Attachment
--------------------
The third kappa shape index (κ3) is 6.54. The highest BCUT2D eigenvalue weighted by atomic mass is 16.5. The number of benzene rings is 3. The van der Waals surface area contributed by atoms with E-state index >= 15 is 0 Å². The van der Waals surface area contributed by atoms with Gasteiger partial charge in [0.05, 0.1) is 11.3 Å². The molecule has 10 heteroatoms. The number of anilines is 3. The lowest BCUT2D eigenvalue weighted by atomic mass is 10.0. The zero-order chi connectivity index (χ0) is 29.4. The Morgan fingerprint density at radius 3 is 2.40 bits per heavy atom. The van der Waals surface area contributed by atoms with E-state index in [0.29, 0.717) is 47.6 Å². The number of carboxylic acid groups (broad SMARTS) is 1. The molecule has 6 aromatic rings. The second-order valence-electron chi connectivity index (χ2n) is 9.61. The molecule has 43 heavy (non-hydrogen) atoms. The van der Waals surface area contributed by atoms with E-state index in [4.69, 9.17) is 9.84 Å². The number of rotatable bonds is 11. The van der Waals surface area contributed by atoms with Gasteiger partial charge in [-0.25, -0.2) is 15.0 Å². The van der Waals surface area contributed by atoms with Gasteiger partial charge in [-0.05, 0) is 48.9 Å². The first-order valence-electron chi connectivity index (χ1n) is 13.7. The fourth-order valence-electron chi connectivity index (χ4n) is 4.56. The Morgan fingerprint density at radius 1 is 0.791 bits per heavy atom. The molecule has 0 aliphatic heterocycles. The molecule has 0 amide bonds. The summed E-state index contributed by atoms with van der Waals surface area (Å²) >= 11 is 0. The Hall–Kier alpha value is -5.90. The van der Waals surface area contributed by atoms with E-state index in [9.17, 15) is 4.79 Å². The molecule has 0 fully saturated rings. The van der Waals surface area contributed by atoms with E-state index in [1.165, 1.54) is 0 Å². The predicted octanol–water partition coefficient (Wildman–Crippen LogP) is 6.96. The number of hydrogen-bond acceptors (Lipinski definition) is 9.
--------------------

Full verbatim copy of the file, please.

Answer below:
The third kappa shape index (κ3) is 6.54. The highest BCUT2D eigenvalue weighted by atomic mass is 16.5. The number of benzene rings is 3. The van der Waals surface area contributed by atoms with E-state index >= 15 is 0 Å². The van der Waals surface area contributed by atoms with Gasteiger partial charge in [0.05, 0.1) is 11.3 Å². The molecule has 10 heteroatoms. The number of anilines is 3. The lowest BCUT2D eigenvalue weighted by atomic mass is 10.0. The zero-order chi connectivity index (χ0) is 29.4. The Morgan fingerprint density at radius 3 is 2.40 bits per heavy atom. The van der Waals surface area contributed by atoms with E-state index in [0.29, 0.717) is 47.6 Å². The number of carboxylic acid groups (broad SMARTS) is 1. The molecule has 6 aromatic rings. The second-order valence-electron chi connectivity index (χ2n) is 9.61. The molecule has 43 heavy (non-hydrogen) atoms. The van der Waals surface area contributed by atoms with E-state index in [4.69, 9.17) is 9.84 Å². The number of rotatable bonds is 11. The van der Waals surface area contributed by atoms with Gasteiger partial charge in [-0.25, -0.2) is 15.0 Å². The van der Waals surface area contributed by atoms with Gasteiger partial charge in [-0.05, 0) is 48.9 Å². The first-order valence-electron chi connectivity index (χ1n) is 13.7. The fourth-order valence-electron chi connectivity index (χ4n) is 4.56. The Morgan fingerprint density at radius 1 is 0.791 bits per heavy atom. The molecule has 0 aliphatic heterocycles. The molecule has 0 amide bonds. The summed E-state index contributed by atoms with van der Waals surface area (Å²) >= 11 is 0. The Hall–Kier alpha value is -5.90. The van der Waals surface area contributed by atoms with E-state index in [9.17, 15) is 4.79 Å². The molecule has 0 fully saturated rings. The van der Waals surface area contributed by atoms with E-state index in [1.165, 1.54) is 0 Å². The predicted octanol–water partition coefficient (Wildman–Crippen LogP) is 6.96. The number of hydrogen-bond acceptors (Lipinski definition) is 9.